Berita Sabu Raijua
Wisata Alam Kelabba Maja
Festival Teater Seni Budaya dan Bahasa
Cerita Leluhur dan Kecantikan Tenun Sabu
Pelaksanaan ritual minta hujan di sabu
Meriahkan HUT Sabu Raijua, 3000 Orang Ikut Tarian Pedoa Secara Masal
In a Nutshell
Savu is located in the Lesser Sundas of eastern Indonesia (Nusa Tenggara Timur) half way between Sumba and Timor. The Savu archipelago includes Savu, Raijua and Dana and gave its name to the sea bordering Flores, Timor and Sumba. The Savu archipelago is part of the Savu Sea Marine National Park, whose aim is the protection and conservation of all types of marine mammals such as whales, dolphins, dugongs and turtles.
The Climate is dry for most part of the year. The rainy season from December to March brings irregular, but heavy rain and its share of floods near the coasts. Due to the scarcity of water the island produces few agricultural goods. It does allow one harvest of corn, mung beans, sorghum, tubers (cassava, taro), and cucurbitaceae (gourds, pumpkin, cucumber). Wet rice is restricted to the fewareas of the island which can be irrigated.
During the six to nine months of the dry season all river beds are dry and water supply is a main concern in the archipelago. The dry season is known here asawe menganga (musim lapar, B.I.), the hungry season. The sap the lontar palm tree provides an essential source of nutrition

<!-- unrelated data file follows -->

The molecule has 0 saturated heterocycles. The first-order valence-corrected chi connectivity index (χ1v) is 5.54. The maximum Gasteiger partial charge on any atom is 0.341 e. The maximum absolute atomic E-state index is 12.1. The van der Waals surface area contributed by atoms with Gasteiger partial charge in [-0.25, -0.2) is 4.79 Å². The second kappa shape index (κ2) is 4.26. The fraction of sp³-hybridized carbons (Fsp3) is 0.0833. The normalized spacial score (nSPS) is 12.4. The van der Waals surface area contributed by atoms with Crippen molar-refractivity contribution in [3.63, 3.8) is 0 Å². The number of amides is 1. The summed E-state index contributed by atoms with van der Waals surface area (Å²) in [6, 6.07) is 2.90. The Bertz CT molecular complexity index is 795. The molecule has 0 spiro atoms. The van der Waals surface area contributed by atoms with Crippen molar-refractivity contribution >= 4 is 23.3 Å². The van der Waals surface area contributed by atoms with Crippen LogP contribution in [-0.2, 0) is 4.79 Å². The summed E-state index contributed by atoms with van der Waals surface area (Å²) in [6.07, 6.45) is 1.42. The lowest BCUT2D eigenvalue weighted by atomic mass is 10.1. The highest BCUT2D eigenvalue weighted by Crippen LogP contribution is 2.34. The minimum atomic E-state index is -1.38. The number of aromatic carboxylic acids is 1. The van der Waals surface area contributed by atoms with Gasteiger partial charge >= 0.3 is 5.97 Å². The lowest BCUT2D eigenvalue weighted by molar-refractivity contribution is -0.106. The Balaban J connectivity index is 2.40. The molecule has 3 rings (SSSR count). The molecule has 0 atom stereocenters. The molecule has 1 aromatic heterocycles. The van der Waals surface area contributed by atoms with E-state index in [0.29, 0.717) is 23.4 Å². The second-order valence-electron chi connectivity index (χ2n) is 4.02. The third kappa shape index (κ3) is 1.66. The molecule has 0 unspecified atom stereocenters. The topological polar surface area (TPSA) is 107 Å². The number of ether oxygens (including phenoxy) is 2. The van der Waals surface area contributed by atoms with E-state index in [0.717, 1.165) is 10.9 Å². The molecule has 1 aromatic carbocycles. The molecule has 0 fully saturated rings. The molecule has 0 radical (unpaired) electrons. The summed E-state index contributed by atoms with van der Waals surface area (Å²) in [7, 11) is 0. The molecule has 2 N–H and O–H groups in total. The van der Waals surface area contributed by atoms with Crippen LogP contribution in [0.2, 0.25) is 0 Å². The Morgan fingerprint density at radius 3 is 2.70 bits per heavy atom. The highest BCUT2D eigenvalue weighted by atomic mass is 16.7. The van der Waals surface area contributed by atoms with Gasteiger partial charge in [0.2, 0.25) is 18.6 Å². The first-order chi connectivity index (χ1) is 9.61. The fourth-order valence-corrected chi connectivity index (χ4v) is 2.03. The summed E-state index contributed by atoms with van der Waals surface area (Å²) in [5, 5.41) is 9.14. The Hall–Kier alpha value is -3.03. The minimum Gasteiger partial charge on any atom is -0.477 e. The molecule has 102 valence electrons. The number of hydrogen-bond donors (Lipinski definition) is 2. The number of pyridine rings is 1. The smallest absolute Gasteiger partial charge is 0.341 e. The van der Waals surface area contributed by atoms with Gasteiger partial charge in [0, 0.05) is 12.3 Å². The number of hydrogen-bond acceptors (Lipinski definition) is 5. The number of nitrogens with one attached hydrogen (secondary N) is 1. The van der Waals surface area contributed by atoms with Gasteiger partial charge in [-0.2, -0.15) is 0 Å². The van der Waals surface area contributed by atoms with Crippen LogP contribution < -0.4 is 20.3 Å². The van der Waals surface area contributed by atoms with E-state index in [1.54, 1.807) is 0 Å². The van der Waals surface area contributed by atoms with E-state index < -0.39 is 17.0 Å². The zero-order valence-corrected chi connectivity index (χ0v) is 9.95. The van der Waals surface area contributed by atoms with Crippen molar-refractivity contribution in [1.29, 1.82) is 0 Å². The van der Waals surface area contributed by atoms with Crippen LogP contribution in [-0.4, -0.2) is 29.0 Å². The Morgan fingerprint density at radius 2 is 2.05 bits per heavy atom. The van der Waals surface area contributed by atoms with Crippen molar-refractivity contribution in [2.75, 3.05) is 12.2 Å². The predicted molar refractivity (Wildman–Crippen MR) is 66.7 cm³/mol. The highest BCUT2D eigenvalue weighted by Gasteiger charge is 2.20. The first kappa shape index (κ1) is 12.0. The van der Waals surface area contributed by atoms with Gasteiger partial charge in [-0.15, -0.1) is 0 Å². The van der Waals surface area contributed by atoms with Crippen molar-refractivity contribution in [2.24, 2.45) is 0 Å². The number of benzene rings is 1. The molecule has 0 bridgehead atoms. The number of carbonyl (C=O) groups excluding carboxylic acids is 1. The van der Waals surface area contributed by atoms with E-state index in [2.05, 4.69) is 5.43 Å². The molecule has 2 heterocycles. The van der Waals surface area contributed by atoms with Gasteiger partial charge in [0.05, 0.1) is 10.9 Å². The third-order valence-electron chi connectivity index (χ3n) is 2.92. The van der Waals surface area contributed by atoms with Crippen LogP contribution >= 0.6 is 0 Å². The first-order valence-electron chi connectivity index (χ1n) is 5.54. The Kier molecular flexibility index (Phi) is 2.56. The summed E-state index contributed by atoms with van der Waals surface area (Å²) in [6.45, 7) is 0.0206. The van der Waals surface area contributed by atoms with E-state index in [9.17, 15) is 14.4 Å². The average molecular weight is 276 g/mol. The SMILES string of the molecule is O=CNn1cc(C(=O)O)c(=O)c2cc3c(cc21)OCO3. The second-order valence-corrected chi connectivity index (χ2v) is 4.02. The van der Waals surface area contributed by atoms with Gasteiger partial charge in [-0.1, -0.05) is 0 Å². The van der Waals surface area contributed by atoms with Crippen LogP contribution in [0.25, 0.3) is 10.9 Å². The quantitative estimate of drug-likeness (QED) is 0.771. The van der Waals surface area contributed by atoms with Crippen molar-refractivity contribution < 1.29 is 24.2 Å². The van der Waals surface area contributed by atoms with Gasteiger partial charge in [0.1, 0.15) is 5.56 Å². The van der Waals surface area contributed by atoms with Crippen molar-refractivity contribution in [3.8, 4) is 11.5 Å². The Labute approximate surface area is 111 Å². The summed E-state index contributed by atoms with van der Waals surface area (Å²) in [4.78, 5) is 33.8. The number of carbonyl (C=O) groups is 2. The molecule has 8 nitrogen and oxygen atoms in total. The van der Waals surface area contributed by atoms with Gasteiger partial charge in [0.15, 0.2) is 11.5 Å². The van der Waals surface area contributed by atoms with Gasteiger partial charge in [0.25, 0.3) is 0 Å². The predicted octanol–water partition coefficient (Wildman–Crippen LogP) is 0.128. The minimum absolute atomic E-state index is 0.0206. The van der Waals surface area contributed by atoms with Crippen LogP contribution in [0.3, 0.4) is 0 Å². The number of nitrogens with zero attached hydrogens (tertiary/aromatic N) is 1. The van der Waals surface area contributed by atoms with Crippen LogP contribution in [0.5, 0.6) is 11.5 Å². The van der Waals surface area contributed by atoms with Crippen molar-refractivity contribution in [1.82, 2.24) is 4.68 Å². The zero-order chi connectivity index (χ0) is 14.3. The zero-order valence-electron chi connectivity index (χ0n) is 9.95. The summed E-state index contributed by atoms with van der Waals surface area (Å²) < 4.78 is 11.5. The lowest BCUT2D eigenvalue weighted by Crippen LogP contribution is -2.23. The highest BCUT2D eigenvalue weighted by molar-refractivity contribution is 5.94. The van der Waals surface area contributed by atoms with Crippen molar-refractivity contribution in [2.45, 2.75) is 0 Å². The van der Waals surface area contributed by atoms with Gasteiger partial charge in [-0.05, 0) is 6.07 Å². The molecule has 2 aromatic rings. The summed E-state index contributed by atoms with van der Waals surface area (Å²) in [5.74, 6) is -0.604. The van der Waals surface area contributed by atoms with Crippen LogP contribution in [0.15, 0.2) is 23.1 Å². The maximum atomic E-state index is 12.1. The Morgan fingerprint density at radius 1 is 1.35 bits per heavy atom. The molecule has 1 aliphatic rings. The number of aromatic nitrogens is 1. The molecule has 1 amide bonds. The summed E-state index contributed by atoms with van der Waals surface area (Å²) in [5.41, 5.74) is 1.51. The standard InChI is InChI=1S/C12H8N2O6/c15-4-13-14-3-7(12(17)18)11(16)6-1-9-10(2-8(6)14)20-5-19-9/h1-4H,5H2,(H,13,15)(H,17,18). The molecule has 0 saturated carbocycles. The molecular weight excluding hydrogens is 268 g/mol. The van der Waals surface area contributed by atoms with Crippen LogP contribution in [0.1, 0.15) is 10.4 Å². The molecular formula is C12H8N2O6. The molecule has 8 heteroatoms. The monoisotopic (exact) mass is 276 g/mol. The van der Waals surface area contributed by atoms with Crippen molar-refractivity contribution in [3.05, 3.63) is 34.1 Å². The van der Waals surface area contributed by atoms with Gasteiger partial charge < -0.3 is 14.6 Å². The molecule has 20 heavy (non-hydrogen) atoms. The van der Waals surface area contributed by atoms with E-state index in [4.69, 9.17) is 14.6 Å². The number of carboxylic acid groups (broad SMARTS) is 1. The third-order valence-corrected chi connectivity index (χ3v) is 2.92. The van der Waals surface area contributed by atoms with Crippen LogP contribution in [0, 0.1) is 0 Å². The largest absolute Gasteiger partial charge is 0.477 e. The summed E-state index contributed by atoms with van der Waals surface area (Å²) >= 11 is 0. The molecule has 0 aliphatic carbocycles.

Savu has numerous white sandy beaches, protected by reefs. Some beaches played a role in history like the beach between the harbour of Seba and the walled village of Bodo; it served as a landing place for Captain James Cook and his crew in 1770.
The beach of Uba Ae in Mesara hosts the most important ceremony of the year, kowa hole, where a ceremonial boat is launched out to sea.
Uba Ae in Mesara, as well as beaches of Raijua, is visited by surfers.
Gathering of sea food on reefs, small scale fishing activities, gathering of sea salt, sea weeds farming. Sea salt gathering using large shells or lontar containers has been a traditional activity on Savu and Raijua. In the last fifteen years seaweed farming has developed along the west and southeast coasts, bringing a new source of revenue to those living near the beaches.